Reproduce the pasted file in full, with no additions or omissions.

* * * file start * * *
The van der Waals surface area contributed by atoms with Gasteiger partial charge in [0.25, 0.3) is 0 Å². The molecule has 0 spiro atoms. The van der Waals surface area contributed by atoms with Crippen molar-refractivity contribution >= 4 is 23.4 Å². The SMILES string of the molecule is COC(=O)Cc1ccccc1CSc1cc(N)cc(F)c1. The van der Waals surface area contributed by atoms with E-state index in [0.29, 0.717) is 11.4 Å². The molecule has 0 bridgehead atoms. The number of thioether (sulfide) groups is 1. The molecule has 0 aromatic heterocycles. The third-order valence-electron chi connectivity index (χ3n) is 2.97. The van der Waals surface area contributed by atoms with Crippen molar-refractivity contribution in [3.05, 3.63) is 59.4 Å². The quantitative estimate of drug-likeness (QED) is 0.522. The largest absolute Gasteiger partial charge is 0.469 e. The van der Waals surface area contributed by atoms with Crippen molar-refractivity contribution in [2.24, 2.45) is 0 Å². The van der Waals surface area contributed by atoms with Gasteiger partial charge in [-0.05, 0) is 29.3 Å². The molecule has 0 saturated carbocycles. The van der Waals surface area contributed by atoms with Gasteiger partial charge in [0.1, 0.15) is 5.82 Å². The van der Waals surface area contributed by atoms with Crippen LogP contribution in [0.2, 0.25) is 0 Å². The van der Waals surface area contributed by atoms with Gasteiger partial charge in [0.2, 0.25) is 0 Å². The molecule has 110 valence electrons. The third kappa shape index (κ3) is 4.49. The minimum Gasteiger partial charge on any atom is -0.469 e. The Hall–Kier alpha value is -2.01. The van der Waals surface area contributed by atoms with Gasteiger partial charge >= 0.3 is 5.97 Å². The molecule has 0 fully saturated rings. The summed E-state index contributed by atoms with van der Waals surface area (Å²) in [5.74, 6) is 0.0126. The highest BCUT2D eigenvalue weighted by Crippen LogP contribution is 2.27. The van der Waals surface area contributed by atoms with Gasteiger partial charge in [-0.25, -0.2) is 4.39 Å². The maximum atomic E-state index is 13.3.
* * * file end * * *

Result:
The van der Waals surface area contributed by atoms with Gasteiger partial charge in [0.25, 0.3) is 0 Å². The molecule has 0 spiro atoms. The van der Waals surface area contributed by atoms with Crippen molar-refractivity contribution >= 4 is 23.4 Å². The SMILES string of the molecule is COC(=O)Cc1ccccc1CSc1cc(N)cc(F)c1. The van der Waals surface area contributed by atoms with E-state index in [0.29, 0.717) is 11.4 Å². The molecule has 0 bridgehead atoms. The number of thioether (sulfide) groups is 1. The molecule has 0 aromatic heterocycles. The third-order valence-electron chi connectivity index (χ3n) is 2.97. The van der Waals surface area contributed by atoms with Crippen molar-refractivity contribution in [3.05, 3.63) is 59.4 Å². The quantitative estimate of drug-likeness (QED) is 0.522. The largest absolute Gasteiger partial charge is 0.469 e. The van der Waals surface area contributed by atoms with Crippen molar-refractivity contribution in [2.24, 2.45) is 0 Å². The van der Waals surface area contributed by atoms with Gasteiger partial charge in [-0.05, 0) is 29.3 Å². The molecule has 0 saturated carbocycles. The van der Waals surface area contributed by atoms with Gasteiger partial charge in [0.1, 0.15) is 5.82 Å². The van der Waals surface area contributed by atoms with Crippen LogP contribution in [0.2, 0.25) is 0 Å². The van der Waals surface area contributed by atoms with Gasteiger partial charge in [0.2, 0.25) is 0 Å². The molecule has 110 valence electrons. The third kappa shape index (κ3) is 4.49. The minimum Gasteiger partial charge on any atom is -0.469 e. The Hall–Kier alpha value is -2.01. The van der Waals surface area contributed by atoms with Gasteiger partial charge >= 0.3 is 5.97 Å². The molecule has 0 fully saturated rings. The summed E-state index contributed by atoms with van der Waals surface area (Å²) in [5.74, 6) is 0.0126. The highest BCUT2D eigenvalue weighted by Crippen LogP contribution is 2.27. The van der Waals surface area contributed by atoms with Gasteiger partial charge in [-0.25, -0.2) is 4.39 Å². The maximum atomic E-state index is 13.3.